The Secretary of State for Work and Pensions addressed over 1000 people at the service at Finchley Synagogue, organised by youth organisation Bnei Akiva, as Israel’s Remembrance Day (Yom Hazikaron) led into Israeli Independence Day (Yom Haatzmaut).
Mr Crabb began: “The remarkable sense of fellowship and unity felt in Israel, and in Jewish communities all around the world, as we remember those who have given their lives in the defence of Israel, is something truly beautiful and inspirational”.
He went on to describe Israel on Remembrance Day as “a country united as one to remember their fallen”.
The former Wales Secretary said that “the need for a Jewish state remains as crucial now as it was in 1948”, and that the British Government “does not take the safety of the Jewish people for granted”.
He said that on Israel’s 68th birthday, “we recall that this relatively young country – young but with deep ancient roots – has endured so much. It has also achieved so much”.
Mr Crabb continued: “My hope is, and I’m sure you will all agree with me, that the State of Israel will continue to thrive… [and] one day its people will be able to live in peace in a land that is their home”.
The Minister, who visited Israel for the first time in 2007 with CFI, said that, as a Christian, he has “always felt a very close affinity with the Holy Land”.
“At a time when the Christian population of the Middle East is in steep decline due to systematic and sustained persecution, Israel continues to be a place where Christians are welcomed and feel safe”, he said.
He underlined: “The freedom and right to worship guaranteed by Israel ensures that people of all faiths – and none – can enjoy the history and share in all of the experiences of this wonderful Holy Land… Israel’s Christian community, as with all its diverse citizens, are free to live their lives as they wish and this should be celebrated”.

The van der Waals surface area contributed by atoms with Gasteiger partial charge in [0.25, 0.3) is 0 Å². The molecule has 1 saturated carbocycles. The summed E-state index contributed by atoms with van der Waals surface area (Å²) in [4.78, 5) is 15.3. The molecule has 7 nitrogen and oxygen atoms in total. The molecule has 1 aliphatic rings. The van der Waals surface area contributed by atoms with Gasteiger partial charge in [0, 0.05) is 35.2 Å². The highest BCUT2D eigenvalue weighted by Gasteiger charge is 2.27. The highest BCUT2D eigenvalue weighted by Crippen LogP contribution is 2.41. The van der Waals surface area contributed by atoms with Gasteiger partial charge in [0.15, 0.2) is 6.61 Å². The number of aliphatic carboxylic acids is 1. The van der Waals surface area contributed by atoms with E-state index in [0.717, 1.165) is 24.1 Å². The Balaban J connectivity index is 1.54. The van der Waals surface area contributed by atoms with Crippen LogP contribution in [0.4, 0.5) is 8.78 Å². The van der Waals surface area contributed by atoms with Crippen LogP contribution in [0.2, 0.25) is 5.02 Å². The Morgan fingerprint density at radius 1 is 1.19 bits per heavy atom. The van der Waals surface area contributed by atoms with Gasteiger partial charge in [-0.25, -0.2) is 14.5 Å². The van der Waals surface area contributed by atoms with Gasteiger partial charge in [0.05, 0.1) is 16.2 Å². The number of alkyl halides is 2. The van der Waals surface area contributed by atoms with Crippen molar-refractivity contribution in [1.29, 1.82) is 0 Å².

Mr Crabb referred to the “repugnant rise in anti-Semitism both in Europe and here in the UK”, describing it as representing “a stain on our nation”.
He said: “I want to reassure you that this government has an unequivocal zero-tolerance approach to this racist ideology. We need to make it clear that anti-Semitism, whether it is expressed through the pernicious illiberal boycotts and sanctions bandwagon; through pouring out hate on twitter; or through any other means, is totally unacceptable”.
He emphasised that “we should in particular hold those in public life to the highest standards on this”.
The UK’s Jewish community, Mr Crabb said, “is, unquestionably, part of the fabric of our society and the contribution of Jewish people in business, in media, in politics, in culture, in all parts of our national life, has been truly immense”.
He praised the UK’s partnerships with Israel, “through trade and through collaborations in medical research, cyber-security and tech”, stating that bilateral trade between the UK and Israel has exceeded £3 billion in each of the past four years.
Mr Crabb also addressed the issue of Palestinian incitement: “The Prime Minister has been clear in condemning Palestinian incitement to violence; from schools named after terrorists to official Palestinian Authority television programmes glorifying attacks against the Israeli people. For this to be acceptable throughout Palestinian society is wrong; driving children, some as young as 11, to take a knife and try and kill an Israeli”.
He concluded: “The success of a lasting two-state solution rests upon the Palestinian Authority starting to teach its young people about peaceful coexistence, rather than radicalising them. In the Jewish community in the UK, there are some amazing examples among the great number of youth groups and organisations that play such an important role in people’s lives, of this spirit”.
The Ambassador to Israel and the Chief Rabbi were also in attendance and addressed those gathered.